We do not allow you to opt-out of our certain cookies, as they are necessary to ensure the proper functioning of our website (such as prompting our cookie banner and remembering your privacy choices) and/or to monitor site performance. These cookies are not used in a way that constitutes a “sale” of your data under the CCPA. You can set your browser to block or alert you about these cookies, but some parts of the site will not work as intended if you do so. You can usually find these settings in the Options or Preferences menu of your browser. Visit www.allaboutcookies.org to learn more.

Sale of Personal Data, Targeting & Social Media Cookies

Under the California Consumer Privacy Act, you have the right to opt-out of the sale of your personal information to third parties. These cookies collect information for analytics and to personalize your experience with targeted ads. You may exercise your right to opt out of the sale of personal information by using this toggle switch. If you opt out we will not be able to offer you personalised ads and will not hand over your personal information to any third parties. Additionally, you may contact our legal department for further clarification about your rights as a California consumer by using this Exercise My Rights link

If you have enabled privacy controls on your browser (such as a plugin), we have to take that as a valid request to opt-out. Therefore we would not be able to track your activity through the web. This may affect our ability to personalize ads according to your preferences.

Targeting cookies may be set through our site by our advertising partners. They may be used by those companies to build a profile of your interests and show you relevant adverts on other sites. They do not store directly personal information, but are based on uniquely identifying your browser and internet device. If you do not allow these cookies, you will experience less targeted advertising.

Social media cookies are set by a range of social media services that we have added to the site to enable you to share our content with your friends and networks. They are capable of tracking your browser across other sites and building up a profile of your interests. This may impact the content and messages you see on other websites you visit. If you do not allow these cookies you may not be able to use or see these sharing tools.

If you want to opt out of all of our lead reports and lists, please submit a privacy request at our Do Not Sell page.

Save Settings
Cookie Preferences Cookie List

Cookie List

A cookie is a small piece of data (text file) that a website – when visited by a user – asks your browser to store on your device in order to remember information about you, such as your language preference or login information. Those cookies are set by us and called first-party cookies. We also use third-party cookies – which are cookies from a domain different than the domain of the website you are visiting – for our advertising and marketing efforts. More specifically, we use cookies and other tracking technologies for the following purposes:

Strictly Necessary Cookies

We do not allow you to opt-out of our certain cookies, as they are necessary to ensure the proper functioning of our website (such as prompting our cookie banner and remembering your privacy choices) and/or to monitor site performance. These cookies are not used in a way that constitutes a “sale” of your data under the CCPA. You can set your browser to block or alert you about these cookies, but some parts of the site will not work as intended if you do so. You can usually find these settings in the Options or Preferences menu of your browser. Visit www.allaboutcookies.org to learn more.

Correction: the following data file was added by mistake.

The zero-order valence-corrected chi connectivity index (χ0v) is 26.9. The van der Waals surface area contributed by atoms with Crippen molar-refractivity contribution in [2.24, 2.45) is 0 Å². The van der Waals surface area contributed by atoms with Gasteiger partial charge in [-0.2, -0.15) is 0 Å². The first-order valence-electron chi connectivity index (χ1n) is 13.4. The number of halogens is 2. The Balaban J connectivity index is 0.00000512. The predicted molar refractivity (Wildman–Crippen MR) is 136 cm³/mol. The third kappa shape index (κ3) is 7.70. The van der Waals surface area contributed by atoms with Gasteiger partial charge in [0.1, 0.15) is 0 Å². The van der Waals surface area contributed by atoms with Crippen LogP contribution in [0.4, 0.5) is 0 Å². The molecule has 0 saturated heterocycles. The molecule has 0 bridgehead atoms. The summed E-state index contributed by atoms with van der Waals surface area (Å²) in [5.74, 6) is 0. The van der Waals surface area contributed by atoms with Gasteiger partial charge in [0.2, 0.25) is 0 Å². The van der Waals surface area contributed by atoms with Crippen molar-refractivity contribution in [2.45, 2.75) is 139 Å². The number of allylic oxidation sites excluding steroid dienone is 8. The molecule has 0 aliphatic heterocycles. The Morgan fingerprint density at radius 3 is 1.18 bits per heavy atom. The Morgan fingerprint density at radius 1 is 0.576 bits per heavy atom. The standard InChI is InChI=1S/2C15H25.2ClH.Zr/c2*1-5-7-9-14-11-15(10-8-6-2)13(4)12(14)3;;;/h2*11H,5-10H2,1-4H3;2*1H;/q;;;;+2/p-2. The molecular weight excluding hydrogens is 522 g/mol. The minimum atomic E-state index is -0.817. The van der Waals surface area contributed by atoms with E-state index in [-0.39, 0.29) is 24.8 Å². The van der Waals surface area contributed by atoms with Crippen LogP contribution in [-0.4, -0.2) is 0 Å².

Functional Cookies

We do not allow you to opt-out of our certain cookies, as they are necessary to ensure the proper functioning of our website (such as prompting our cookie banner and remembering your privacy choices) and/or to monitor site performance. These cookies are not used in a way that constitutes a “sale” of your data under the CCPA. You can set your browser to block or alert you about these cookies, but some parts of the site will not work as intended if you do so. You can usually find these settings in the Options or Preferences menu of your browser. Visit www.allaboutcookies.org to learn more.

Performance Cookies

We do not allow you to opt-out of our certain cookies, as they are necessary to ensure the proper functioning of our website (such as prompting our cookie banner and remembering your privacy choices) and/or to monitor site performance. These cookies are not used in a way that constitutes a “sale” of your data under the CCPA. You can set your browser to block or alert you about these cookies, but some parts of the site will not work as intended if you do so. You can usually find these settings in the Options or Preferences menu of your browser. Visit www.allaboutcookies.org to learn more.

Sale of Personal Data

We also use cookies to personalize your experience on our websites, including by determining the most relevant content and advertisements to show you, and to monitor site traffic and performance, so that we may improve our websites and your experience. You may opt out of our use of such cookies (and the associated “sale” of your Personal Information) by using this toggle switch. You will still see some advertising, regardless of your selection. Because we do not track you across different devices, browsers and GEMG properties, your selection will take effect only on this browser, this device and this website.

Social Media Cookies

We also use cookies to personalize your experience on our websites, including by determining the most relevant content and advertisements to show you, and to monitor site traffic and performance, so that we may improve our websites and your experience. You may opt out of our use of such cookies (and the associated “sale” of your Personal Information) by using this toggle switch. You will still see some advertising, regardless of your selection. Because we do not track you across different devices, browsers and GEMG properties, your selection will take effect only on this browser, this device and this website.

Targeting Cookies

We also use cookies to personalize your experience on our websites, including by determining the most relevant content and advertisements to show you, and to monitor site traffic and performance, so that we may improve our websites and your experience. You may opt out of our use of such cookies (and the associated “sale” of your Personal Information) by using this toggle switch. You will still see some advertising, regardless of your selection. Because we do not track you across different devices, browsers and GEMG properties, your selection will take effect only on this browser, this device and this website.